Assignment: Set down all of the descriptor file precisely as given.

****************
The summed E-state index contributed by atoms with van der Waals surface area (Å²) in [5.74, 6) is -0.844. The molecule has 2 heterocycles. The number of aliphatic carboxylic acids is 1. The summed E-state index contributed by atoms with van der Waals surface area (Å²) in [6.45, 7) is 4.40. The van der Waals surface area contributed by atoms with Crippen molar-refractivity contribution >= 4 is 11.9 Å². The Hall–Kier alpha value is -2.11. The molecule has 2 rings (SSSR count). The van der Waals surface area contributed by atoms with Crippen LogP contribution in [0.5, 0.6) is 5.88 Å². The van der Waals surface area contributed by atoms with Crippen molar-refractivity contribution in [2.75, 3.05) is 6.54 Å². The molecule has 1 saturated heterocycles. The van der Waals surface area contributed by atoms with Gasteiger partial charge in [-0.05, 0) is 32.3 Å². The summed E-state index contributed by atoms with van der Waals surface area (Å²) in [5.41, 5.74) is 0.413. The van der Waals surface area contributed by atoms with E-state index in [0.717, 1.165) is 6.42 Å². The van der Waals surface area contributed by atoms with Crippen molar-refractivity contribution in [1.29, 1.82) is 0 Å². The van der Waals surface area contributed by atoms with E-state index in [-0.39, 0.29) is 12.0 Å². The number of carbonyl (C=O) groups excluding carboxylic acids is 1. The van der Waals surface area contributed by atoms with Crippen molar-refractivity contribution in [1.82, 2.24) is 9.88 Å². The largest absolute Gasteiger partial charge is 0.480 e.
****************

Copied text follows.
The summed E-state index contributed by atoms with van der Waals surface area (Å²) in [5.74, 6) is -0.844. The molecule has 2 heterocycles. The number of aliphatic carboxylic acids is 1. The summed E-state index contributed by atoms with van der Waals surface area (Å²) in [6.45, 7) is 4.40. The van der Waals surface area contributed by atoms with Crippen molar-refractivity contribution >= 4 is 11.9 Å². The Hall–Kier alpha value is -2.11. The molecule has 2 rings (SSSR count). The van der Waals surface area contributed by atoms with Crippen LogP contribution in [0.5, 0.6) is 5.88 Å². The van der Waals surface area contributed by atoms with Crippen molar-refractivity contribution in [2.75, 3.05) is 6.54 Å². The molecule has 1 saturated heterocycles. The van der Waals surface area contributed by atoms with Gasteiger partial charge in [-0.05, 0) is 32.3 Å². The summed E-state index contributed by atoms with van der Waals surface area (Å²) in [5.41, 5.74) is 0.413. The van der Waals surface area contributed by atoms with E-state index in [0.717, 1.165) is 6.42 Å². The van der Waals surface area contributed by atoms with Crippen molar-refractivity contribution in [1.29, 1.82) is 0 Å². The van der Waals surface area contributed by atoms with E-state index in [-0.39, 0.29) is 12.0 Å². The number of carbonyl (C=O) groups excluding carboxylic acids is 1. The van der Waals surface area contributed by atoms with Crippen molar-refractivity contribution in [1.82, 2.24) is 9.88 Å². The largest absolute Gasteiger partial charge is 0.480 e.